Edafe Okporo: Networking with people who are in your industry is priceless, being inspired by speakers and an opportunity to meet someone who can guide you in your journey. Finding a mentor in achieving your big goal, creating a community of like-minded people to continually inspire you and make the change you want in the world.

What’s one piece of advice you would give to an adult who needs to upskill or reskill but is uncertain of where to begin?

Jane Oates: Every adult is nervous about taking that first step back to retraining. They are embarrassed, which we all know is unnecessary but it is real. Whether they are dislocated or whether they have just made the decision to move from an “it’s a job to pay the bills” into a salaried career pathway, change is HARD. So you have to find a training provider who respects you as a talented individual, has the skills to help you define that career pathway, and has the employer connections to facilitate an interview when you are prepared. Don’t settle for less.

Edafe Okporo: The most used app on the internet right now is Tik-Tok. It was founded in 2016, barely six years ago. The need for upskilling is not limited to adults, but today’s work environment is going through rapid changes. The need for upskilling to meet the jobs of the present is a gap that will require both corporations and individuals to realize the need for those upskills to put themselves in a position to succeed.

I will advise you to begin with a fresh start. The fresh start effect can be a way to kick start a new ambition like returning from the pandemic might be an opportunity to turn things around or the beginning of a new season, spring, fall, summer, or a new year. My partner did it, at the beginning of the new year 2020, he wrote a vision board for a fresh start in June of 2022. We celebrated his graduation from Borough of Manhattan College!

Can you make one contrarian prediction about the future of postsecondary education and/or workforce development?

Jane Oates: I think hiring is going to move quickly to a skills-based approach. Employers are spending time and money to define jobs by skills rather than title and looking to hire people ready to work on day one. Traditional educational providers are going to have trouble keeping up with their speed. I’m cheering for the traditional IHEs because I think a world with improved traditional colleges plus the innovative new players is one that offers the most opportunities for learners and that is my dream.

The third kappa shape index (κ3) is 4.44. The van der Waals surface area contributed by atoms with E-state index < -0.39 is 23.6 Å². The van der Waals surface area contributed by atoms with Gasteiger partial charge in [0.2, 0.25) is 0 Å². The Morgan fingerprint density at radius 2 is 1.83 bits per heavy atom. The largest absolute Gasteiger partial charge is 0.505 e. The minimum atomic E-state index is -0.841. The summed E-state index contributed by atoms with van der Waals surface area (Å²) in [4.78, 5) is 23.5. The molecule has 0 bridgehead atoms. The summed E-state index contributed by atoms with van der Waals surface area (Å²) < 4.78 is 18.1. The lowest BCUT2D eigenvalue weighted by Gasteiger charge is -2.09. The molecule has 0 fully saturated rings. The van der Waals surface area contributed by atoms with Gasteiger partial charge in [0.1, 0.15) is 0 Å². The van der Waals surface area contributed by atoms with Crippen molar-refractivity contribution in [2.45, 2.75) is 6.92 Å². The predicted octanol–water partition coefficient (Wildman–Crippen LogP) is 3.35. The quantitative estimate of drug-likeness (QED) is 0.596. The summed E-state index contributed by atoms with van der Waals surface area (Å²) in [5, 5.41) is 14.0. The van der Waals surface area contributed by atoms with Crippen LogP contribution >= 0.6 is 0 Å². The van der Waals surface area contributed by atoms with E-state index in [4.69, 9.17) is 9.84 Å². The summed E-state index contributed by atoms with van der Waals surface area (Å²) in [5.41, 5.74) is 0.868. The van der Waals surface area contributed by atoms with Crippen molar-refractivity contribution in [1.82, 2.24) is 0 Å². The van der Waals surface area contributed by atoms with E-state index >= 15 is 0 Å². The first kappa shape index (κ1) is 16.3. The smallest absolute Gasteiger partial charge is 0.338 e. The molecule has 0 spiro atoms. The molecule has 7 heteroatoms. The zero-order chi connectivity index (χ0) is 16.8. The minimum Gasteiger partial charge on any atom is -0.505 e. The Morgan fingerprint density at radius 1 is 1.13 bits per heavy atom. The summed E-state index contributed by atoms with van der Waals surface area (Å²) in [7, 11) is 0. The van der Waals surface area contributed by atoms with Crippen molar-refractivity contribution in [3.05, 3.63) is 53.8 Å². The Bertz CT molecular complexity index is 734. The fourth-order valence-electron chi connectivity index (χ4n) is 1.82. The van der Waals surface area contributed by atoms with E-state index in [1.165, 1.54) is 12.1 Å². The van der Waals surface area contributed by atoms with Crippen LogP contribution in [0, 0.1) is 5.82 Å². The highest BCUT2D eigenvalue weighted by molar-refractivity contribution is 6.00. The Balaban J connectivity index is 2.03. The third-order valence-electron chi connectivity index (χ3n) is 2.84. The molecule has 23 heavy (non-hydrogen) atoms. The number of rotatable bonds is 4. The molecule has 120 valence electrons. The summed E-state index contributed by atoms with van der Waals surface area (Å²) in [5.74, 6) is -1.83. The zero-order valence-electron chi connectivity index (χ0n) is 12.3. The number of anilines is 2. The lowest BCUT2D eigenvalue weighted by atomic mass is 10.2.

Edafe Okporo: Education is changing, there will be gaps in education filled by online courses, and the hybrid model of learning will be more consistent than the brick wall model. We are becoming less focused on the four-year degree as a society and the need for skilled workers like social media content developers who do not have a bachelor’s or master’s degree.

Anything else you’d like to add?

Jane Oates: With all the excitement about change and the opportunity that some of those changes offer, I think it has never been more important to actively engage with trusted associations, intermediaries, and organizations. In times of great churn it is critical to get your information from a reliable, time-tested source. Whether it is getting a straight message, analyzing data on new strategies, or just wading through the hype, stick with those your trust.

Edafe Okporo: Be prepared to experience moments of hope and inspiration for the present and see a possibility of a future coming out of almost three years of quarantine and fears of our future. I hope to contribute to the culture CAEL has built a community of like-minded people.

Author Perspective: